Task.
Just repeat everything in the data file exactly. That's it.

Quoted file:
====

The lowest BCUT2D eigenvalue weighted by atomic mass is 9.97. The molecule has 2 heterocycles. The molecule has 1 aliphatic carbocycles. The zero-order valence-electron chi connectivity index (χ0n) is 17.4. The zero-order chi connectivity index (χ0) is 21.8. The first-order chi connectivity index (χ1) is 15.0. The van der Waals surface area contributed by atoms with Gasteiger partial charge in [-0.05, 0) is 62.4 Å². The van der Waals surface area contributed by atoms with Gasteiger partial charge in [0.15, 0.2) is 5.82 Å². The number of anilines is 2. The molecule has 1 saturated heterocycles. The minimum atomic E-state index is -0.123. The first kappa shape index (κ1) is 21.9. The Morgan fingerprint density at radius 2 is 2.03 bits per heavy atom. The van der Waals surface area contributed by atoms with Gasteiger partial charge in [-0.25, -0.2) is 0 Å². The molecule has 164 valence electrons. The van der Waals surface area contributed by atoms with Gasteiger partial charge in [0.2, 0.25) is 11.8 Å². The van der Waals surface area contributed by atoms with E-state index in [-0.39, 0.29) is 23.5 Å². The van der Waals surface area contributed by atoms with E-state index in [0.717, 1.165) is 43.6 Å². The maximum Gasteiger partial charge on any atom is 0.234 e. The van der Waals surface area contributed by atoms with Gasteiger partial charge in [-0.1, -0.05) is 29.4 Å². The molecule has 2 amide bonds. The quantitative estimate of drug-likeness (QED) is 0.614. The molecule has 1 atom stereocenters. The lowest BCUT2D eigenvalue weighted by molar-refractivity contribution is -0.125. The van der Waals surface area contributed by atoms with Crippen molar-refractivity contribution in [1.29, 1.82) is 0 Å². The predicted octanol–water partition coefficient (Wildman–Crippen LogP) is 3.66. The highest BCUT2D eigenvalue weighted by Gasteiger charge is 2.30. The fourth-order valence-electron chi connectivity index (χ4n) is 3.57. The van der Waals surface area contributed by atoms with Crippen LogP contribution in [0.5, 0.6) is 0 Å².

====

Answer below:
The lowest BCUT2D eigenvalue weighted by atomic mass is 9.97. The molecule has 2 heterocycles. The molecule has 1 aliphatic carbocycles. The zero-order valence-electron chi connectivity index (χ0n) is 17.4. The zero-order chi connectivity index (χ0) is 21.8. The first-order chi connectivity index (χ1) is 15.0. The van der Waals surface area contributed by atoms with Gasteiger partial charge in [-0.05, 0) is 62.4 Å². The van der Waals surface area contributed by atoms with Gasteiger partial charge in [0.15, 0.2) is 5.82 Å². The number of anilines is 2. The molecule has 1 saturated heterocycles. The minimum atomic E-state index is -0.123. The first kappa shape index (κ1) is 21.9. The Morgan fingerprint density at radius 2 is 2.03 bits per heavy atom. The van der Waals surface area contributed by atoms with Gasteiger partial charge in [-0.25, -0.2) is 0 Å². The molecule has 164 valence electrons. The van der Waals surface area contributed by atoms with Gasteiger partial charge in [0.2, 0.25) is 11.8 Å². The van der Waals surface area contributed by atoms with E-state index in [-0.39, 0.29) is 23.5 Å². The van der Waals surface area contributed by atoms with E-state index in [0.717, 1.165) is 43.6 Å². The maximum Gasteiger partial charge on any atom is 0.234 e. The van der Waals surface area contributed by atoms with Gasteiger partial charge in [-0.1, -0.05) is 29.4 Å². The molecule has 2 amide bonds. The quantitative estimate of drug-likeness (QED) is 0.614. The molecule has 1 atom stereocenters. The lowest BCUT2D eigenvalue weighted by molar-refractivity contribution is -0.125. The van der Waals surface area contributed by atoms with Crippen molar-refractivity contribution in [1.29, 1.82) is 0 Å². The predicted octanol–water partition coefficient (Wildman–Crippen LogP) is 3.66. The highest BCUT2D eigenvalue weighted by Gasteiger charge is 2.30. The fourth-order valence-electron chi connectivity index (χ4n) is 3.57. The van der Waals surface area contributed by atoms with Crippen LogP contribution in [0.5, 0.6) is 0 Å².